There were a lot of people talking up small-ball on Tuesday night during that Royals game. But to paraphrase a hero of mine, allow me to observe that hokey strategies and ancient weapons like bunts are no match for a good three-run homer by your side, kid.
Every game but that first wild card game has been decided by big innings and homers and today’s Orioles-Tigers game is no exception. The Orioles struck first with a two-run homer by Nick Markakis in the bottom of the third. But then in the top of the fourth the Tigers hit back in a big way:
Wei-Yen Chen gave up a single to Torii Hunter and a double by Miguel Cabrera to lead things off. Then Victor Martinez singled to score Hunter, putting runners on first and third for J.D. Martinez. All he did is hit a three-run homer. And unlike Markakis’ homer, which was reviewed by replay officials to make sure it cleared the fence, it was a no-doubter. The next batter was Nick Castellanos, who hit a solo shot of his own to make it 5-2. Those five runs scored on ten pitches. It was something of a blitzkrieg.
As I hit “post,” that remains the score as we head into the bottom of the fourth. Chen has been yanked.
Viva big ball.
Over the past several weeks we’ve heard a lot of news about teams furloughing front office and scouting staff, leveling pay cuts for those who remain and, most recently, ceasing stipends to minor league players and releasing them en masse. The message being sent, intentionally or otherwise, is that baseball teams are feeling the pinch.
The Kansas City Royals, however, are a different story.
Jon Heyman reported this afternoon that the Royals are paying their minor leaguers through August 31, which is when the minor league season would’ve ended, and unlike so many other teams, they are not releasing players either. Jeff Passan, meanwhile, reports that the Royals will not lay any team employees off or furlough anyone. “Nearly 150 employees will not take pay cuts,” he says, though “higher-level employees will take tiered cuts.” Passan adds that the organization intends to restore the lost pay due to those higher-level employees in the future when revenue ramps back up, making them whole.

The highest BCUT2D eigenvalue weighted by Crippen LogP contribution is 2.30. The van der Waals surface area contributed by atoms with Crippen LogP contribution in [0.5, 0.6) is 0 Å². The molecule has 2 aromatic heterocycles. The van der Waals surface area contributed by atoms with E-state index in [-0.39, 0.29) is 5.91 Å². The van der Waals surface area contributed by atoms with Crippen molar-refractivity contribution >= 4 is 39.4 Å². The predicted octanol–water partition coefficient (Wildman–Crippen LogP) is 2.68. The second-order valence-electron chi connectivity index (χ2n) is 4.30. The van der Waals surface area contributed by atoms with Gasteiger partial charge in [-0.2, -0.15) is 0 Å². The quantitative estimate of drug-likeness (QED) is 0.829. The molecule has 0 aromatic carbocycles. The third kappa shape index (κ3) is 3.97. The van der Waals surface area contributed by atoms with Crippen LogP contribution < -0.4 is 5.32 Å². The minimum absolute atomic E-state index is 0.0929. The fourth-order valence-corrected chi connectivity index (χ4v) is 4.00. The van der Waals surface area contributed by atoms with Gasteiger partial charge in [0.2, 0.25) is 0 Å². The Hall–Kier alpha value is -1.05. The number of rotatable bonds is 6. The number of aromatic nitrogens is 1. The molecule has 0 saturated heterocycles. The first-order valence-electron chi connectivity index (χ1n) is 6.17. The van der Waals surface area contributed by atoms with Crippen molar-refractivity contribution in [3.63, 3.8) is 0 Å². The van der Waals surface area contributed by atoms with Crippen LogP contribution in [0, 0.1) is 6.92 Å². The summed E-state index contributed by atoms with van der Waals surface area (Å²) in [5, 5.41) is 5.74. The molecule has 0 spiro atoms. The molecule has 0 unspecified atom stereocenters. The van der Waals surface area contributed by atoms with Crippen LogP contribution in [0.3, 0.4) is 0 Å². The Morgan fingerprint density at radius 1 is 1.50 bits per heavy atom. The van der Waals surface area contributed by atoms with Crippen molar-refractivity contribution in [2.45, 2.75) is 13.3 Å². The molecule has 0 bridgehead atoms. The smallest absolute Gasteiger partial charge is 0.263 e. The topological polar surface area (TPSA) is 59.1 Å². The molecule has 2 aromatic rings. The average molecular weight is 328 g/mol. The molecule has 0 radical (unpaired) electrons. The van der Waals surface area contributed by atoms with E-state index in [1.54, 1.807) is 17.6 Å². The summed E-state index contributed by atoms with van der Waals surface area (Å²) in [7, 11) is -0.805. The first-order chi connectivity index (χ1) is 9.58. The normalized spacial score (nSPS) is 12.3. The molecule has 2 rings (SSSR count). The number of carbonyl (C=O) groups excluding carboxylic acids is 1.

While baseball finances are murky at best and opaque in most instances, most people agree that the Royals are one of the lower-revenue franchises in the game. They are also near the bottom as far as franchise value goes. Finally, they have the newest ownership group in all of baseball, which means that the group almost certainly has a lot of debt and very little if any equity in the franchise. Any way you slice it, cashflow is likely tighter in Kansas City than almost anywhere else.
Yet the Royals are paying minor leaguers and front office employees while a great number of other teams are not. What’s their excuse?